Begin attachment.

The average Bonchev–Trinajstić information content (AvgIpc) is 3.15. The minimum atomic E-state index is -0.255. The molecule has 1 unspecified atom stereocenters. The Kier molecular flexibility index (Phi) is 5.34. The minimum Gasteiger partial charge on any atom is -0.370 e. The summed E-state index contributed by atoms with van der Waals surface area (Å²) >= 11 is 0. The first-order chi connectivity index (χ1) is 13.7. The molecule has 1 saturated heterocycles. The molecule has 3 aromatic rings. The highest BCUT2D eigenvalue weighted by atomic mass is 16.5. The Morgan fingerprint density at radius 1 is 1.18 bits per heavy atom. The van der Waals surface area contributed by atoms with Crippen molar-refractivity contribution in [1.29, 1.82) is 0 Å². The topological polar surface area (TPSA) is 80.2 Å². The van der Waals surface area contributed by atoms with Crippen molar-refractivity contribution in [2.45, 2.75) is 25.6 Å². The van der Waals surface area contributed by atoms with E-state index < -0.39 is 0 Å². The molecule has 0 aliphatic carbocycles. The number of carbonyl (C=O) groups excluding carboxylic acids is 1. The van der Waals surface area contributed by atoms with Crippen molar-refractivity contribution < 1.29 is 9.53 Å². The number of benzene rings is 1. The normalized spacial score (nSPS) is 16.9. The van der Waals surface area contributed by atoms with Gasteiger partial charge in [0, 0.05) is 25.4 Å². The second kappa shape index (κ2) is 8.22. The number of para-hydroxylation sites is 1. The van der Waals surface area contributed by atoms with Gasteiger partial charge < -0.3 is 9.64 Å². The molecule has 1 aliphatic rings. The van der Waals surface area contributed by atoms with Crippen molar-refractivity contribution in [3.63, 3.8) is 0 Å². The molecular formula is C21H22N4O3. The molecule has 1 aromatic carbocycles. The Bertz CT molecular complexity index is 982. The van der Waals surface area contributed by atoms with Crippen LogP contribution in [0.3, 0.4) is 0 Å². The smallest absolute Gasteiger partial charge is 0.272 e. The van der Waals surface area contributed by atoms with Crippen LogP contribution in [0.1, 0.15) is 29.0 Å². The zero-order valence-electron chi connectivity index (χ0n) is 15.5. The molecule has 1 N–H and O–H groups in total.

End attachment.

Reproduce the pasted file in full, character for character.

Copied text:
The average Bonchev–Trinajstić information content (AvgIpc) is 3.15. The minimum atomic E-state index is -0.255. The molecule has 1 unspecified atom stereocenters. The Kier molecular flexibility index (Phi) is 5.34. The minimum Gasteiger partial charge on any atom is -0.370 e. The summed E-state index contributed by atoms with van der Waals surface area (Å²) >= 11 is 0. The first-order chi connectivity index (χ1) is 13.7. The molecule has 1 saturated heterocycles. The molecule has 3 aromatic rings. The highest BCUT2D eigenvalue weighted by atomic mass is 16.5. The Morgan fingerprint density at radius 1 is 1.18 bits per heavy atom. The van der Waals surface area contributed by atoms with Crippen molar-refractivity contribution in [1.29, 1.82) is 0 Å². The topological polar surface area (TPSA) is 80.2 Å². The van der Waals surface area contributed by atoms with Crippen molar-refractivity contribution in [2.45, 2.75) is 25.6 Å². The van der Waals surface area contributed by atoms with E-state index < -0.39 is 0 Å². The molecule has 0 aliphatic carbocycles. The number of carbonyl (C=O) groups excluding carboxylic acids is 1. The van der Waals surface area contributed by atoms with Crippen molar-refractivity contribution < 1.29 is 9.53 Å². The number of benzene rings is 1. The normalized spacial score (nSPS) is 16.9. The van der Waals surface area contributed by atoms with Gasteiger partial charge in [0, 0.05) is 25.4 Å². The second kappa shape index (κ2) is 8.22. The number of para-hydroxylation sites is 1. The van der Waals surface area contributed by atoms with Gasteiger partial charge < -0.3 is 9.64 Å². The molecule has 1 aliphatic rings. The van der Waals surface area contributed by atoms with Crippen molar-refractivity contribution in [3.63, 3.8) is 0 Å². The molecular formula is C21H22N4O3. The molecule has 1 aromatic carbocycles. The Bertz CT molecular complexity index is 982. The van der Waals surface area contributed by atoms with Crippen LogP contribution in [0.3, 0.4) is 0 Å². The smallest absolute Gasteiger partial charge is 0.272 e. The van der Waals surface area contributed by atoms with Crippen LogP contribution in [0.1, 0.15) is 29.0 Å². The zero-order valence-electron chi connectivity index (χ0n) is 15.5. The molecule has 1 N–H and O–H groups in total.